Nothing but blue skies, do I see
I've already written in my previous blog entry Heathkit about the construction of my first personal computer, a Zenith Z-150, which I built from a kit. The entry noted that at the time, this sort of computer was called an "IBM PC clone". PC clones often had slight differences from a genuine IBM PC, which would occasionally cause them problems when running software designed for the original IBM version.
And indeed, it ran successfully on my new computer, with a view from the cockpit as shown to the left. About the only minor problem I could see was that, as you can see in the picture, the sky was green! I thought, "That's funny."
In Microsoft Flight Simulator, the upper part of the screen showed the pilot's view out the airplane window, while the lower part showed the aircraft's instruments. Click on the image to see it nearly full size, as it appeared on the screen of a PC at the time.
Obviously, the display capabilities of the IBM PC were rather crude by modern standards. As I write this in January, 2013, there are computer games available whose displays approach photo realism. In contrast, the PC's CGA ("Color Graphics Adapter") graphics mode displayed an image 640 pixels wide by 200 pixels high. In addition, in that so-called "high density color graphics mode", only four colors could be displayed at once, although two different palettes (sets of colors) could be selected (this will play a role in what follows). Note 1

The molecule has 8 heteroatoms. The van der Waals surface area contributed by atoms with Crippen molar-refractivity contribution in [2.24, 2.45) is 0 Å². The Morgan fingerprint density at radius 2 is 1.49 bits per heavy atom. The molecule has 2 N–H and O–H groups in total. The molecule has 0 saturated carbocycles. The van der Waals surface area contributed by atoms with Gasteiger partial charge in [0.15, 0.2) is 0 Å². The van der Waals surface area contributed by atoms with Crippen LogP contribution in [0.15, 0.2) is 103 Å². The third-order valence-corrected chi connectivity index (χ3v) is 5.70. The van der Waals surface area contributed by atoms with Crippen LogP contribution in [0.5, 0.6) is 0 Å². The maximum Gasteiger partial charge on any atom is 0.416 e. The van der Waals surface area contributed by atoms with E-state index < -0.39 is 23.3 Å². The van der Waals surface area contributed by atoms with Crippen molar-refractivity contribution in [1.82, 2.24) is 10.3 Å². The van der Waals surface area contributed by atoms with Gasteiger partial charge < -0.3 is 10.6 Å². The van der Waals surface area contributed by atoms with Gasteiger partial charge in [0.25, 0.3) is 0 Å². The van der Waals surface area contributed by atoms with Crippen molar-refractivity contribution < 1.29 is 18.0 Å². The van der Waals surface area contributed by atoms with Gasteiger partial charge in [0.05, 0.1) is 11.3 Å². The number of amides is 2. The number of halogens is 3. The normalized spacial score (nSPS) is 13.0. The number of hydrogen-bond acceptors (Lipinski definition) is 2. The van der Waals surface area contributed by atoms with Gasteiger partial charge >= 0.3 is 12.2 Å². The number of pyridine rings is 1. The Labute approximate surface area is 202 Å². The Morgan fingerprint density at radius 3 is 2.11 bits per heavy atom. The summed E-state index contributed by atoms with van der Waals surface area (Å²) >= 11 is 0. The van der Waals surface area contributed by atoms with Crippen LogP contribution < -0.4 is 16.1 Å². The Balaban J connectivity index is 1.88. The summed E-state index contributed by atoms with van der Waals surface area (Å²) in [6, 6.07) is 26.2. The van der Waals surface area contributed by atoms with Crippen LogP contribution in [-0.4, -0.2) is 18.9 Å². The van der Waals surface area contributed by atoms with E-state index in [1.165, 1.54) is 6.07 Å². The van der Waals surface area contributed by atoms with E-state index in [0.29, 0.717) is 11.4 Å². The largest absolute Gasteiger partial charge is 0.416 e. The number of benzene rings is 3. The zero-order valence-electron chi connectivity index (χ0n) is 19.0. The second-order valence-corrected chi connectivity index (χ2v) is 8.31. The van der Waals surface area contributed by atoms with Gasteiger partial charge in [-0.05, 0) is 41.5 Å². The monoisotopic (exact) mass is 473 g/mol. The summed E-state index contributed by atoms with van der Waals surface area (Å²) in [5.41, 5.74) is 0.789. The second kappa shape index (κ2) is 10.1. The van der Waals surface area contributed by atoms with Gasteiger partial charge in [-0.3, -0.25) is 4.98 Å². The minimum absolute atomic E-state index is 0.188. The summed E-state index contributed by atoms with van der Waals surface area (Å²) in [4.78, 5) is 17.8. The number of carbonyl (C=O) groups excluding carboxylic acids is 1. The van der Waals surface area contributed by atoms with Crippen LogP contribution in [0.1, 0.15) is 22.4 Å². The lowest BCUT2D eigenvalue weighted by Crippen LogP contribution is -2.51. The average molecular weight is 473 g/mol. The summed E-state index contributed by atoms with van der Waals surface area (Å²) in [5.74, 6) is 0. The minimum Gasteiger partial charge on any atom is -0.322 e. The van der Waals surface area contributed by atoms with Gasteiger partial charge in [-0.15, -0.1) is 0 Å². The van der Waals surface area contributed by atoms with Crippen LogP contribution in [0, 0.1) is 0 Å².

Since, by modern standards, the computer was rather slow, it was not easy to program a reasonably responsive flight simulator program for it. Thus the Microsoft Flight Simulator program was known to use every trick in the book (and some not in the book) to make the program run faster. That was why it was known to be a good program to try running on a PC clone. There were apparently some PC clone computers which couldn't manage to run Flight Simulator at all.
So I was very happy to find that Flight Simulator ran quite successfully on my Heathkit/Zenith clone computer. Not only was it a program I enjoyed using, its successful operation on my machine meant that my computer would be able to run almost all programs written for the IBM PC. The only small glitch was the color of the sky.
Some people might have been happy to have the Flight Simulator program run at all, and would have been willing to ignore the slight color problem. But I'm not one of those people. As I've alluded to elsewhere, I like to know how everything works. And particularly with my first personal computer, I didn't want to just let this difference slide. I was curious as to why the Flight Simulator program, running on my clone computer, seemed to run with only one tiny difference from the same program running on an actual IBM PC.
I was able to try the same program at work on genuine IBM PCs, and the sky was blue. On my Zenith computer, the sky was green. What possible difference in the machines could cause this minute difference in the displays? Inquiring minds wanted to know. Well, at least my inquiring mind.
Here's what I needed to do: